Many languages of the Mayan family restrict the extraction of transitive (ergative) subjects for focus, wh-questions, and relativization (A’-extraction). We follow Aissen (2017) in labelling this restriction the ergative extraction constraint (EEC). In this talk, we offer a unified account of the EEC within Mayan languages, as well as an analysis of the special construction known as Agent Focus (AF) used to circumvent it. Specifically, we propose the generalization in (1).

(1) Mayan EEC generalization: 
When a pronounced copy of the object structurally intervenes between the subject and the A’-probe on C, the subject is restricted from undergoing A’-extraction.

Building on existing literature on syntactic ergativity, we argue that the restriction in (1) has a similar source across the subset of Mayan languages which exhibit it: locality. Evidence that locality is the source of the problem comes from a handful of exceptional contexts which permit transitive subjects to extract in languages which normally ban this extraction, and conversely, contexts which exceptionally ban ergative extraction in languages which otherwise allow it.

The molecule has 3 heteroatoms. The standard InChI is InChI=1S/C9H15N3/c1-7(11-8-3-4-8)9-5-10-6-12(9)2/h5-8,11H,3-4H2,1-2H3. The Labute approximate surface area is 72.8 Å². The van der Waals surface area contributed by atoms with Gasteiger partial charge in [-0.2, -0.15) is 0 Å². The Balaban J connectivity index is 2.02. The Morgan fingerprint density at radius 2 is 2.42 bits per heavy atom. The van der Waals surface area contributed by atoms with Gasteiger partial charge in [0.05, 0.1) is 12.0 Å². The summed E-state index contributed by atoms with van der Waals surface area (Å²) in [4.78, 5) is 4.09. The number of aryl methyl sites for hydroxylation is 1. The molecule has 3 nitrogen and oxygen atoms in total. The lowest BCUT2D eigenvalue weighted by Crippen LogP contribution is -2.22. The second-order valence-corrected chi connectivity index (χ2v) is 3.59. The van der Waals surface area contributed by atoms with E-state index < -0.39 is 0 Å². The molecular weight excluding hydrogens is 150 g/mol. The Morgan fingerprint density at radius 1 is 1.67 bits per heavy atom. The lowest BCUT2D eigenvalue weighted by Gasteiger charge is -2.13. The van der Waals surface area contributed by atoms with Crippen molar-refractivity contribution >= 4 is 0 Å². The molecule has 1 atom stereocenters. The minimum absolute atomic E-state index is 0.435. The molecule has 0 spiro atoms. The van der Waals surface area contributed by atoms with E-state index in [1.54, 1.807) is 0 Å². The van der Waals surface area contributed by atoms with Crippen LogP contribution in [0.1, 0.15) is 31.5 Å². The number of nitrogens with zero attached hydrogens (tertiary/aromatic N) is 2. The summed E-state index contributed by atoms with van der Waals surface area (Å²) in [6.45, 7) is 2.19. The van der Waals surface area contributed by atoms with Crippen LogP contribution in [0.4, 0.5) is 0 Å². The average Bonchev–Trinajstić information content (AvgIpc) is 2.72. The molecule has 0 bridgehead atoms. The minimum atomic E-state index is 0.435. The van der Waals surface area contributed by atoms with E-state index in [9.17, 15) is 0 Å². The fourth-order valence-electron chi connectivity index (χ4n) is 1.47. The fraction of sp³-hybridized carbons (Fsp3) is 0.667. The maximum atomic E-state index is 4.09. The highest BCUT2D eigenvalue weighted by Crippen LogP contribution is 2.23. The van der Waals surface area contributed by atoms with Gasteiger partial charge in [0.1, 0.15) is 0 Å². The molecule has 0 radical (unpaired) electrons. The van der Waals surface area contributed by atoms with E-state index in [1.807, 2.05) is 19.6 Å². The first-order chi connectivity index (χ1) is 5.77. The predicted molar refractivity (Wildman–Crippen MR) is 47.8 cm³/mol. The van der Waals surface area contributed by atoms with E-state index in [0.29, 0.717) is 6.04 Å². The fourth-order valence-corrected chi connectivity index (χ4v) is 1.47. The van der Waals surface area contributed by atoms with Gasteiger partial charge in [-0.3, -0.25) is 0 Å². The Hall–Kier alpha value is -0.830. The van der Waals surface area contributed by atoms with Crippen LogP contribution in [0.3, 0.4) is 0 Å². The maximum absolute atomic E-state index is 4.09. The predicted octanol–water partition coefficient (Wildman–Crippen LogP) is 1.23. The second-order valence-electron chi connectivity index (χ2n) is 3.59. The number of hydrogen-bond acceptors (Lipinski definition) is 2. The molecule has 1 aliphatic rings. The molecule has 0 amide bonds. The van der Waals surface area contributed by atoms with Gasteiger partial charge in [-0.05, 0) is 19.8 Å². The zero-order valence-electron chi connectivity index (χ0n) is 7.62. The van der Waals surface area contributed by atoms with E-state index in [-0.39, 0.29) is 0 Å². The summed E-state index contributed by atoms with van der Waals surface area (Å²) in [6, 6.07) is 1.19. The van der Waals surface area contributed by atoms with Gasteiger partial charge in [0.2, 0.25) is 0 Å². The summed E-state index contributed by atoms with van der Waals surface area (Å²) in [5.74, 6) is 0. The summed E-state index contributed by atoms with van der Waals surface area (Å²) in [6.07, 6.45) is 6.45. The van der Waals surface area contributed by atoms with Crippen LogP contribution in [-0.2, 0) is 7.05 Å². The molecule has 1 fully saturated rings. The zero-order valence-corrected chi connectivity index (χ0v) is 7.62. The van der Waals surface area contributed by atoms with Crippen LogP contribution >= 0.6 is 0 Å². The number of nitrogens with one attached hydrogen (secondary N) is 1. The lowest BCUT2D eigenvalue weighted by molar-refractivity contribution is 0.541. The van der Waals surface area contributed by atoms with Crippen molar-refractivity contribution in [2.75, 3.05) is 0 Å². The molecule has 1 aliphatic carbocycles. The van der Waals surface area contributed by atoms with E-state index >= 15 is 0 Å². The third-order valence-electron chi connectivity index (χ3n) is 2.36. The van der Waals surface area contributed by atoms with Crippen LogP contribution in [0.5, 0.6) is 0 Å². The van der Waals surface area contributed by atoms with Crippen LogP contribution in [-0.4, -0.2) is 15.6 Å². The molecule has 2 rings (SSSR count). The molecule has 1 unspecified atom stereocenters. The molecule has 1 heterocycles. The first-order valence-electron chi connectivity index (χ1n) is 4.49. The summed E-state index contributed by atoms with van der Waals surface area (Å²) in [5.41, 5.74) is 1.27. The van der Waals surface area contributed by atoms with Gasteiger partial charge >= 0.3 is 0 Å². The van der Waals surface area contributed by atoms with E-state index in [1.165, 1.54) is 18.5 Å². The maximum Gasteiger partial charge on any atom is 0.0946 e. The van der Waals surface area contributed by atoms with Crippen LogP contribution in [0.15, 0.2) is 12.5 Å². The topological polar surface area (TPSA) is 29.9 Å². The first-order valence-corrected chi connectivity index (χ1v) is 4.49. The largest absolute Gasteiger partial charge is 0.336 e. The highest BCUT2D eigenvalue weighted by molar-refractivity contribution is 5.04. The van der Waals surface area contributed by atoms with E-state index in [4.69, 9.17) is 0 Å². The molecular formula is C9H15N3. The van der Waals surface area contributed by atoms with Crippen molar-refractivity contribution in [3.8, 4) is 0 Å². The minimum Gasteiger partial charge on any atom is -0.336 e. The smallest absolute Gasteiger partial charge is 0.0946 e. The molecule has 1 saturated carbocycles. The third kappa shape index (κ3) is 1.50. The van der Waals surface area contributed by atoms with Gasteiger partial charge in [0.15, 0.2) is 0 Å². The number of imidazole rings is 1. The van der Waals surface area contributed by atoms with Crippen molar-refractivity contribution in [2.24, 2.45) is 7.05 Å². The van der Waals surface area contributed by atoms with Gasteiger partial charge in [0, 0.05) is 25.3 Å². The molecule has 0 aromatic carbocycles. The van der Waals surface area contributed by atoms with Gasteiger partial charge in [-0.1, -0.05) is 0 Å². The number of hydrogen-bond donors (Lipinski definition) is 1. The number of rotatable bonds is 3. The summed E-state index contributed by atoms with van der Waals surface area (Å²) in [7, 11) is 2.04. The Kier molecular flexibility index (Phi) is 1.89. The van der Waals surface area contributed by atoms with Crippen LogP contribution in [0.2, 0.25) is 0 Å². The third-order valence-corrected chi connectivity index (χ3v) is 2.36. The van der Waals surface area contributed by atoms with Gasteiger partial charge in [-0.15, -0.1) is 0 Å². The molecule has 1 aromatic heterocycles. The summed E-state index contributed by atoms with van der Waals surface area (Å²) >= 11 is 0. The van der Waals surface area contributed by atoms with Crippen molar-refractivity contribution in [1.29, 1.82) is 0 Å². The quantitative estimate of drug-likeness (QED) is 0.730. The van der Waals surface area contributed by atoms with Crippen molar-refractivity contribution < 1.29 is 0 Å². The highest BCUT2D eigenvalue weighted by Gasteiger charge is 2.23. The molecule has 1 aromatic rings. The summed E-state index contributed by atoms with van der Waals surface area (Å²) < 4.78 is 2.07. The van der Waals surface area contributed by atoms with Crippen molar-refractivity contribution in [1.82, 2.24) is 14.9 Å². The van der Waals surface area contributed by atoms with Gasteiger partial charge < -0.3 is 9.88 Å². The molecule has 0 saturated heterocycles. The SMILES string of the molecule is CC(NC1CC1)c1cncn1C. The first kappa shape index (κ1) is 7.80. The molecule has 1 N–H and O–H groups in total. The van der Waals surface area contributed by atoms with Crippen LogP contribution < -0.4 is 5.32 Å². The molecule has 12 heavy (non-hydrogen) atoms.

We argue that the problem with A’-extracting the ergative subject across the intervening object connects to the requirements of the A’-probe on C: Mayan C is relativized to the feature [D]. This connects the Mayan patterns to recent proposals for extraction patterns in Austronesian languages (e.g. Aldridge, to appear) and elsewhere (van Urk 2015). Specifically, adapting the proposal of Coon and Keine (2018), we argue that in configurations in which a DP object intervenes between the probe on C and an A’-subject, conflicting requirements on movement lead to a derivational crash. While we propose that the EEC has a uniform source across the family, we argue that AF constructions vary Mayan-internally in how they circumvent the EEC, accounting for the variation in behavior of AF across the family. This paper both contributes to our understanding of parametric variation internal to the Mayan family, as well as to the discussion of variation in A’-extraction asymmetries and syntactic ergativity cross-linguistically.